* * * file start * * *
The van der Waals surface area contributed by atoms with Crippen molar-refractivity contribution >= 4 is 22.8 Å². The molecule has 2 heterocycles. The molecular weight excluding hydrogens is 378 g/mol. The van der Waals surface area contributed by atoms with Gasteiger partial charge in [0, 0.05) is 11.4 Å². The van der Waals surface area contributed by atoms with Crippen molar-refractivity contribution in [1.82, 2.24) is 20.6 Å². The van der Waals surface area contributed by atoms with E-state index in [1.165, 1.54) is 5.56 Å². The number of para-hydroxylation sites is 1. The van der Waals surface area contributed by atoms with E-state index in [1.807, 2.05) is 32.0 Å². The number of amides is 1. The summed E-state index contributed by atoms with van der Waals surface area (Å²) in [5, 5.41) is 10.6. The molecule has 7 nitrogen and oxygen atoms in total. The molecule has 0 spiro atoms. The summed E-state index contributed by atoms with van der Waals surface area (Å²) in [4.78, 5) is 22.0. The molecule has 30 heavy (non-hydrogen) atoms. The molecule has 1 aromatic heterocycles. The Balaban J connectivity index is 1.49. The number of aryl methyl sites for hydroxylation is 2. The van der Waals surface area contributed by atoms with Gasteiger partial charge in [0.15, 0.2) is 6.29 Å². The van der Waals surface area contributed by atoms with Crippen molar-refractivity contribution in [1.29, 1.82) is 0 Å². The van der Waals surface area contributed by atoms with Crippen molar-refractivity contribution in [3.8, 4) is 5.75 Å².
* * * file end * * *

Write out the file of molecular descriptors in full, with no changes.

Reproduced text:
The van der Waals surface area contributed by atoms with Crippen molar-refractivity contribution >= 4 is 22.8 Å². The molecule has 2 heterocycles. The molecular weight excluding hydrogens is 378 g/mol. The van der Waals surface area contributed by atoms with Gasteiger partial charge in [0, 0.05) is 11.4 Å². The van der Waals surface area contributed by atoms with Crippen molar-refractivity contribution in [1.82, 2.24) is 20.6 Å². The van der Waals surface area contributed by atoms with E-state index in [1.165, 1.54) is 5.56 Å². The number of para-hydroxylation sites is 1. The van der Waals surface area contributed by atoms with E-state index in [1.807, 2.05) is 32.0 Å². The number of amides is 1. The summed E-state index contributed by atoms with van der Waals surface area (Å²) in [5, 5.41) is 10.6. The molecule has 7 nitrogen and oxygen atoms in total. The molecule has 0 spiro atoms. The summed E-state index contributed by atoms with van der Waals surface area (Å²) in [4.78, 5) is 22.0. The molecule has 30 heavy (non-hydrogen) atoms. The molecule has 1 aromatic heterocycles. The Balaban J connectivity index is 1.49. The number of aryl methyl sites for hydroxylation is 2. The van der Waals surface area contributed by atoms with Gasteiger partial charge in [0.15, 0.2) is 6.29 Å². The van der Waals surface area contributed by atoms with Crippen molar-refractivity contribution in [1.29, 1.82) is 0 Å². The van der Waals surface area contributed by atoms with Crippen molar-refractivity contribution in [3.8, 4) is 5.75 Å².